Hmmm.... interesting video. Its definitely propaganda, just like the vegan documentary it is supposed to counter, but makes a few good points. I would like to add, the use of animal manure for fertilizer, on a large agricultural farm here in the US, is highly unlikely. Gathering all that up for use would be time and cost prohibitive. I mean, unless they are getting it directly from feed lots, it is. Manure can be used in other ways. Some farms are now using bio generators to produce power and also dry grains out for market. Though, I think they forgot one crop that can use both animal waste and plant waste...... Mushroom cultivation. I have grown mushrooms in my youth... if the law ask, I swear they were just Oyster Mushrooms! ;) The protein yield per acre is not bad, and they also contain other minerals and vitamins. They create clean soil by composting... https://paulstamets.com/mycorestoration/helping-the-ecosystem-through-mushroom-cultivation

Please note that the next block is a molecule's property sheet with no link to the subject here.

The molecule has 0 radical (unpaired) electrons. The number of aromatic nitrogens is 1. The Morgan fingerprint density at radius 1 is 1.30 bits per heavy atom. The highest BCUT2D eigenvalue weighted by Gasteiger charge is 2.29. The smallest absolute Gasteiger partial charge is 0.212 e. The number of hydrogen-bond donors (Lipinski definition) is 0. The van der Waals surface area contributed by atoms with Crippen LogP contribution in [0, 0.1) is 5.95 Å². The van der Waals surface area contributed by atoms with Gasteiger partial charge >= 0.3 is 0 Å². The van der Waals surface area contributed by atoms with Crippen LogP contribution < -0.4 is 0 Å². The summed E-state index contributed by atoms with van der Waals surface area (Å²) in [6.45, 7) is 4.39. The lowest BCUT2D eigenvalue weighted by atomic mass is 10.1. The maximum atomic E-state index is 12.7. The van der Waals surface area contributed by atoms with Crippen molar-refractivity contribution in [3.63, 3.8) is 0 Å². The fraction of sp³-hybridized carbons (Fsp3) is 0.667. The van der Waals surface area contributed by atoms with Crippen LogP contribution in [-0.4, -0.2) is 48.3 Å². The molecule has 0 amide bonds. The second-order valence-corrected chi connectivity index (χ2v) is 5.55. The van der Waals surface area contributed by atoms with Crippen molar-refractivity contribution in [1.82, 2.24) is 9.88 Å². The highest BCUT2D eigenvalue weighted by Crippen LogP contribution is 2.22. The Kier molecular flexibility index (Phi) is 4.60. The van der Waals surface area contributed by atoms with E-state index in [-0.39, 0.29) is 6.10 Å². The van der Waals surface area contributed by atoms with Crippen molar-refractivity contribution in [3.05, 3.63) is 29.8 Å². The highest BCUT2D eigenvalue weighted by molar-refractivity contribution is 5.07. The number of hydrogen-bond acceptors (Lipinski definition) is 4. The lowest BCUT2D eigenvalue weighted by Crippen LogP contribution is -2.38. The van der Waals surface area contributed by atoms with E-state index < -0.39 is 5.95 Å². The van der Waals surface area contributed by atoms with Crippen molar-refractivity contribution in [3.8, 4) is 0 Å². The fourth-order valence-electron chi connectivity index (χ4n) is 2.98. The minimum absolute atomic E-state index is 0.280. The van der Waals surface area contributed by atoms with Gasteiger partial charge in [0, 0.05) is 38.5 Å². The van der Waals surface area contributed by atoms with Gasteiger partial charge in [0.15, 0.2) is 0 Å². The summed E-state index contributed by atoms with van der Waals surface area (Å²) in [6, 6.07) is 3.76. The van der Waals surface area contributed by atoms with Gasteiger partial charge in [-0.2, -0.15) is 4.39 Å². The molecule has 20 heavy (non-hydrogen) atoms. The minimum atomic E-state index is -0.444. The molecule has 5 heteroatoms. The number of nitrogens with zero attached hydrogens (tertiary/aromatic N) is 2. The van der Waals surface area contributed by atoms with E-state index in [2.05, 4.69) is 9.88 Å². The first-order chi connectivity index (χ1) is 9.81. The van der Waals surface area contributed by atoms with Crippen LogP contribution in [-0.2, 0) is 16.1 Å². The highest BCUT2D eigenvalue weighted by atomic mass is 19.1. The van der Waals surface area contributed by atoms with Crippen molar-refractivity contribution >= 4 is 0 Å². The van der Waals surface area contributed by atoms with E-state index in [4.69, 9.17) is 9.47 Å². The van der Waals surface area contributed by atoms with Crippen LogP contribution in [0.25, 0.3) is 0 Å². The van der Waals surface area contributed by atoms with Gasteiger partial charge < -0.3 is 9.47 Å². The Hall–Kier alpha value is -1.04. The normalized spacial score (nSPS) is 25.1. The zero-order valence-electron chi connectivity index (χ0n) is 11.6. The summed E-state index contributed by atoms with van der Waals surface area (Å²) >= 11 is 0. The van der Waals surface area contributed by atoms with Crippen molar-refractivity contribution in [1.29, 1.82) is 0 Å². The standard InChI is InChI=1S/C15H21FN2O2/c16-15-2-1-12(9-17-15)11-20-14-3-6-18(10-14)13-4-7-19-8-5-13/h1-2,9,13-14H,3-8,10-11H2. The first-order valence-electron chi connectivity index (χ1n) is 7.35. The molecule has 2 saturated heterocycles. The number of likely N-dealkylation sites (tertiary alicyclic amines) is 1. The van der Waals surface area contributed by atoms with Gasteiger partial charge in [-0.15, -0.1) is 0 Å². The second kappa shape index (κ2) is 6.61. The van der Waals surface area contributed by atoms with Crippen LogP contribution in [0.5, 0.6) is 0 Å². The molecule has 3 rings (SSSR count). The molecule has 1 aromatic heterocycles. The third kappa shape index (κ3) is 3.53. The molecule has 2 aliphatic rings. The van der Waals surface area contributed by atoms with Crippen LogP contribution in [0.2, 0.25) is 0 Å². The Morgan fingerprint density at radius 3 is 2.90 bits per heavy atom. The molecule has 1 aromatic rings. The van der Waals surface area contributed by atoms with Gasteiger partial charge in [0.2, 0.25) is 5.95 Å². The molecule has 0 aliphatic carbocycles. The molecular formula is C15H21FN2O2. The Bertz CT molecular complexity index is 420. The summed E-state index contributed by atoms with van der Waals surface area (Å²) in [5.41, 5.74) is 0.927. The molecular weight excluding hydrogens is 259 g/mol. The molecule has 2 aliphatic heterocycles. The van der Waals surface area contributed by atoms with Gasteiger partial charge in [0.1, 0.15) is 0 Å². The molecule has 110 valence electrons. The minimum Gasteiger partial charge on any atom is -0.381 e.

edited May 30
  • tsazanitsazani Member Posts: 753 Member Member Posts: 753 Member
    I wish more people would go the vegan way.

    My LCHF diet is mostly animal products and dairy.

    I'd like to see my foods become less expensive.
  • neanderthinneanderthin Member Posts: 7,657 Member Member Posts: 7,657 Member
    tsazani wrote: »
    I wish more people would go the vegan way.

    My LCHF diet is mostly animal products and dairy.

    I'd like to see my foods become less expensive.

    Not sure where you live, but regardless of how many people eat less animal proteins it's been moving in the wrong directions all my life and I'm 68 and more so in the last few years where there's been more promotion for a plant based diet. Personally I support anybody's food preferences and lifestyle and especially so if it's one that is more regional (farmers markets et al) and more whole.